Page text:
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Notes on video lecture:
The Fifth Amendment and the Miranda Warning
Choose from these words to fill the blanks below:
chance, available, Restoration, trial, lawyer, rich, emotional, know, manufacture, already, require, overrule, unpopular, create, Warren, circumstantial, guilty, aggressive, interrogated, physical, confessed, Fourth, good, Arizona, lose, compelled, interrogation, Nixon, requires, false, violated, Miranda, mind, narrowed, convicted, 1960s, Dickerson, coerced
Ernesto                didn't know he had a right to remain silent
Miranda was arrested based on                              evidence linking him to a rape
circumstantial evidence
evidence that is not based on direct observation or                  evidence
the police                          him for two hours without telling him he didn't have to answer their questions
in the end, he                   
this confession was used as evidence against him in court
he was                   
his rights were                 
the Fifth Amendment says that no person shall be                    in any criminal case to be a witness against himself
this means that the police can't force a confession out of you and then use it at your           
in the           , police didn't routinely video tape interrogations
a judge may be able to figure what a defendant had said or how long he had been interrogated, but it would be hard to figure out what his state of          was
it would be hard to tell if a confession had been               
or if there was unduly psychological pressure on a suspect during                           
e.g. police say they know he did it and this is his one              to tell his side of the story
if you tell someone he has a right to remain silent, if he talks afterwards, you can be pretty sure he is doing so voluntarily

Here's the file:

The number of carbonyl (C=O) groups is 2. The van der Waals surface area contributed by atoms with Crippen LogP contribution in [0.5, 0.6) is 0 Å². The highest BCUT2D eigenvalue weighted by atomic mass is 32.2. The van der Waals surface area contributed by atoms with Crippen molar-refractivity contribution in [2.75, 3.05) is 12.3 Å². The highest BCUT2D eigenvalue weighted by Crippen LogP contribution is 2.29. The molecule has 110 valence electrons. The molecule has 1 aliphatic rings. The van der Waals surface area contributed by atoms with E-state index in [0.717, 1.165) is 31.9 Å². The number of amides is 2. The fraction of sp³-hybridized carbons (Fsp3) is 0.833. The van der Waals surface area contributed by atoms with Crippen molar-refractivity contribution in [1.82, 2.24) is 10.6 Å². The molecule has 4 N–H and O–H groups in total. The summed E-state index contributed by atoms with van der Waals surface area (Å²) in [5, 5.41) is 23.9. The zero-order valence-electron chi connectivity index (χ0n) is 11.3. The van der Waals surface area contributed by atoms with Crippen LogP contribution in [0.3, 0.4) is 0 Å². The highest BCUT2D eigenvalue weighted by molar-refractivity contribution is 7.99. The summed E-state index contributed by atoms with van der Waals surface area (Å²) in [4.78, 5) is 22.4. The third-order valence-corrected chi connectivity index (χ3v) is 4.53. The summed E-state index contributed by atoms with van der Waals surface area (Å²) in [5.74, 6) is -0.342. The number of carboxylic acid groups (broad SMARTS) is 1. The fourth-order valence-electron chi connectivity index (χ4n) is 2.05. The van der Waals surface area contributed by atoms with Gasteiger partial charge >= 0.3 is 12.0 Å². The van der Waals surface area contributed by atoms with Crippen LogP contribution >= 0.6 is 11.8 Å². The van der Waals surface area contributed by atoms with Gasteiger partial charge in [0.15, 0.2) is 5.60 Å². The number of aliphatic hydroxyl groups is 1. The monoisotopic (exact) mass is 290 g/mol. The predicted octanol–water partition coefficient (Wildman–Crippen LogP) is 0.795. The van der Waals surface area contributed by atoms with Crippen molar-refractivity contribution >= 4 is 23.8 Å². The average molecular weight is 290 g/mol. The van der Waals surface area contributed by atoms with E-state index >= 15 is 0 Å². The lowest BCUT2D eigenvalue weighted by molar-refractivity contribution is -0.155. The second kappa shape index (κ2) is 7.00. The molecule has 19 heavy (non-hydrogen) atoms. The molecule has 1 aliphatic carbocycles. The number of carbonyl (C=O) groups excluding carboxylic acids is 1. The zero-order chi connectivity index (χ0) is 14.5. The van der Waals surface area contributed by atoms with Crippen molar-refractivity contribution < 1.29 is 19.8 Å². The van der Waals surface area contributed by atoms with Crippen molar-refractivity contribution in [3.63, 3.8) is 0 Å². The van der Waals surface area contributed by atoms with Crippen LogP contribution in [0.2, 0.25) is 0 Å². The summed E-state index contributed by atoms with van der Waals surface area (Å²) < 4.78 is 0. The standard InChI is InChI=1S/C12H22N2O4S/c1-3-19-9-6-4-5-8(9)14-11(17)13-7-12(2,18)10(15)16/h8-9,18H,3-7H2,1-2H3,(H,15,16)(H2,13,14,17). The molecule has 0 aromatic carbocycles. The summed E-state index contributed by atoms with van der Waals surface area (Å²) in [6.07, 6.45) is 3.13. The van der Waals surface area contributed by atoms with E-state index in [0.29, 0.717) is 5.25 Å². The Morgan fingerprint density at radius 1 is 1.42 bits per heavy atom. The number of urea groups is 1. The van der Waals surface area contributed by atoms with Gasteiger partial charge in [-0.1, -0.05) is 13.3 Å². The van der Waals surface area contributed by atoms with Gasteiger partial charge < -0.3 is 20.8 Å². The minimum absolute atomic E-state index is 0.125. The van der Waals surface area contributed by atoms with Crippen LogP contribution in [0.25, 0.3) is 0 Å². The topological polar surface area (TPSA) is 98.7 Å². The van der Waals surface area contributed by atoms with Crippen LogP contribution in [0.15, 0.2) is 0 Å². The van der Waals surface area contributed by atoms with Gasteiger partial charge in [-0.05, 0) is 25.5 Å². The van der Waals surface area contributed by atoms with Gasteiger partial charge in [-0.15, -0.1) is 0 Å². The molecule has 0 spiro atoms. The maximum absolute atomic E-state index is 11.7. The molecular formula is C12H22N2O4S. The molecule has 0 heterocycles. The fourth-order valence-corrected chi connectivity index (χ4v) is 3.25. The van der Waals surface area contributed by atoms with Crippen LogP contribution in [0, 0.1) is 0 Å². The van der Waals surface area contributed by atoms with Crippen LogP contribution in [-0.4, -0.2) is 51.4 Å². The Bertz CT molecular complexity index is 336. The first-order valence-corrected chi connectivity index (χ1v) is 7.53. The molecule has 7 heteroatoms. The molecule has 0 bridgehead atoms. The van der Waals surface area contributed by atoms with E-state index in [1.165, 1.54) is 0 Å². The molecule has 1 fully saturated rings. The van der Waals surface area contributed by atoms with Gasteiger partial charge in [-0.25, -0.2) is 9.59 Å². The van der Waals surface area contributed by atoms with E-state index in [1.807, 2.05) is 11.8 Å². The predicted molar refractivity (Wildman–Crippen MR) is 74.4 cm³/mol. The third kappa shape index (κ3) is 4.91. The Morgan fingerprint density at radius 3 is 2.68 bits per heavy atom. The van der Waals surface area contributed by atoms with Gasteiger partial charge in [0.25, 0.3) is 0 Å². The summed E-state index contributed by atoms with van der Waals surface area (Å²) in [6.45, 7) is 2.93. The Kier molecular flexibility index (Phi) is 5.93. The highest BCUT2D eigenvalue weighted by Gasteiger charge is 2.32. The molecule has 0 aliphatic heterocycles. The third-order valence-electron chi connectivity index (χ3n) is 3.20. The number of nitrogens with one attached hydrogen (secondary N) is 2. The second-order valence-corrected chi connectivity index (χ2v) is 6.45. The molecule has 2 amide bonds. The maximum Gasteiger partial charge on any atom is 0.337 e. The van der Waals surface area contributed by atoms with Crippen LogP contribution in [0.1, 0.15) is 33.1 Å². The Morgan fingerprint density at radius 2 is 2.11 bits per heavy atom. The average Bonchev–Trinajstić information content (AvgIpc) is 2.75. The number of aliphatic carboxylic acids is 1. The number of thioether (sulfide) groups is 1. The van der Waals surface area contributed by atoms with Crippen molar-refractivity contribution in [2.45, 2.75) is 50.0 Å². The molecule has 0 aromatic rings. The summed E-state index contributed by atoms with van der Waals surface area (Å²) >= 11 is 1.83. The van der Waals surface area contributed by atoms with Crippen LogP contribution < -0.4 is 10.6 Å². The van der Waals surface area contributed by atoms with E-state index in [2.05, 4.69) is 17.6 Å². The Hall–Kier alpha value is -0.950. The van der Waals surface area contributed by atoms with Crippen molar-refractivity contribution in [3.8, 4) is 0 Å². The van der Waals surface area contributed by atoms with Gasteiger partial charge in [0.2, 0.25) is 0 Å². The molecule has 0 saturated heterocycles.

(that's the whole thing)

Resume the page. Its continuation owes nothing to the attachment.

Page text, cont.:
the Miranda warning makes sure:
confessions aren't coerced
judges can tell they haven't been coerced
what the Miranda warning doesn't do:
it doesn't              the right to remain silent, the Fifth Amendment does that
it doesn't create the right to have a             , that's in the sixth Amendment
Miranda                  police to tell you
if they don't, then they can't later use anything they say against you
Miranda's confession was excluded but he was convicted anyway
is Miranda a          decision?
in favor of Miranda
it is good for people to          their Constitutional rights
against Miranda
the exclusionary rule generally only protects the              and benefits the innocent only indirectly
in one sense, Miranda protects the guilty, as the innocent have nothing to hide
they don't          anything by talking to police
but that's not necessarily true
people do make            confessions
this is something that doesn't happen with the              Amendment
people don't                        false evidence and put it in their houses
so it does actually benefit people who might get pushed into a false confession at an                    moment, etc.
the Miranda warnings themselves are not in the Constitution
where do judges get the power to                them?
Miranda is an example of the Supreme Court being quite                      in managing law enforcement
originally                   
some called for impeachment of Chief Justice Earl Warren